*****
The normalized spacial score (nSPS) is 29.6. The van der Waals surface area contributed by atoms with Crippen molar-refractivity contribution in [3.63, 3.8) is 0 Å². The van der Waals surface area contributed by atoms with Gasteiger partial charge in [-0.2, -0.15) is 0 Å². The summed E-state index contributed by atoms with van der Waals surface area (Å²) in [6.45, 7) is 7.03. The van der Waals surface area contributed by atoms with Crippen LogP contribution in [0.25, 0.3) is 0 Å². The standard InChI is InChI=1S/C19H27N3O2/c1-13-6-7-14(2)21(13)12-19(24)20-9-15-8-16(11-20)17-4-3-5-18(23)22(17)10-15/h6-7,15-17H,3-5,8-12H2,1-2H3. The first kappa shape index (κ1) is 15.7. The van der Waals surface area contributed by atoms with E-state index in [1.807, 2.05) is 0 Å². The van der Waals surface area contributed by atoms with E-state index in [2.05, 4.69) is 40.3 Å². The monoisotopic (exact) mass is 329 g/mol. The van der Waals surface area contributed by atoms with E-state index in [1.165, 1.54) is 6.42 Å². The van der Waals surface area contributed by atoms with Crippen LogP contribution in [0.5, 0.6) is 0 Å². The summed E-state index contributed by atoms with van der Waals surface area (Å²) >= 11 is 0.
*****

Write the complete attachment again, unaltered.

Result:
The normalized spacial score (nSPS) is 29.6. The van der Waals surface area contributed by atoms with Crippen molar-refractivity contribution in [3.63, 3.8) is 0 Å². The van der Waals surface area contributed by atoms with Gasteiger partial charge in [-0.2, -0.15) is 0 Å². The summed E-state index contributed by atoms with van der Waals surface area (Å²) in [6.45, 7) is 7.03. The van der Waals surface area contributed by atoms with Crippen LogP contribution in [0.25, 0.3) is 0 Å². The standard InChI is InChI=1S/C19H27N3O2/c1-13-6-7-14(2)21(13)12-19(24)20-9-15-8-16(11-20)17-4-3-5-18(23)22(17)10-15/h6-7,15-17H,3-5,8-12H2,1-2H3. The first kappa shape index (κ1) is 15.7. The van der Waals surface area contributed by atoms with E-state index in [1.807, 2.05) is 0 Å². The van der Waals surface area contributed by atoms with E-state index in [2.05, 4.69) is 40.3 Å². The monoisotopic (exact) mass is 329 g/mol. The van der Waals surface area contributed by atoms with E-state index in [1.165, 1.54) is 6.42 Å². The van der Waals surface area contributed by atoms with Crippen LogP contribution in [0.5, 0.6) is 0 Å². The summed E-state index contributed by atoms with van der Waals surface area (Å²) >= 11 is 0.